Nurses who provide care in the community to women with a history of repeated incarceration may struggle to understand the full extent of the barriers faced by this population and as a result risk giving suboptimal care to an already underserved group. This narrative inquiry study of stories told by 10 women with histories of repeated incarceration fulfilled 2 purposes: to demonstrate how women's shelter-seeking stories exposed uniquely complex patterns of health opportunity and risk and to demonstrate how storytelling might serve as an informative mode of nursing health assessment for this population.
School of Nursing and Health Studies, University of Missouri-Kansas City.
Correspondence: Amanda Marie Emerson, PhD (English, Nursing), RN, School of Nursing and Health Studies, University of Missouri-Kansas City, 2464 Charlotte St, Kansas City, MO 64108 (email@example.com).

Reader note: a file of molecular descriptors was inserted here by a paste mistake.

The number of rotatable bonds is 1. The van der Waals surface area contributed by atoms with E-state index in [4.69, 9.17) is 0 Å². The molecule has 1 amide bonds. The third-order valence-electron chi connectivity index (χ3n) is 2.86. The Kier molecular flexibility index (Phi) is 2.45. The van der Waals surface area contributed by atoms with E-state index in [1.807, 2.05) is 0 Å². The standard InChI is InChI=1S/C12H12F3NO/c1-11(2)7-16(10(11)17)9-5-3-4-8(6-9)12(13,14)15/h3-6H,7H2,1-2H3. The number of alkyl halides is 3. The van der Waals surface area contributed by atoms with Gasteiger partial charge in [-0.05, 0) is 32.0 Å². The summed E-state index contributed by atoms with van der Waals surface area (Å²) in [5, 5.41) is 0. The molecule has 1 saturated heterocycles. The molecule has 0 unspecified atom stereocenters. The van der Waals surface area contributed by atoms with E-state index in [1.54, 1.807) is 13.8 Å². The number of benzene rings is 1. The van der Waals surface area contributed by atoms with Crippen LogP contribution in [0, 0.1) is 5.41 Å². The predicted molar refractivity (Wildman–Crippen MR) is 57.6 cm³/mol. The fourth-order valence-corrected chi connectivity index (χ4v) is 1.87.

The author gratefully acknowledges Megha Ramas-wamy, PhD, MPH, and Joi Wickliffe, MPH, for their contributions to data collection and analysis in this project. She is also thankful for the generosity and resilience of the 10 strong women who shared their stories in hopes of improving conditions for others.
The author was supported by a National Institutes of Health/National Cancer Institute study, R01CA181047 (PI: M. Ramaswamy). The funding agency had no role in study design; collection, analysis, and interpretation of data; writing the report; or the decision to submit the report for publication.
The author has disclosed that she has no significant relationships with, or financial interest in, any commercial companies pertaining to this article.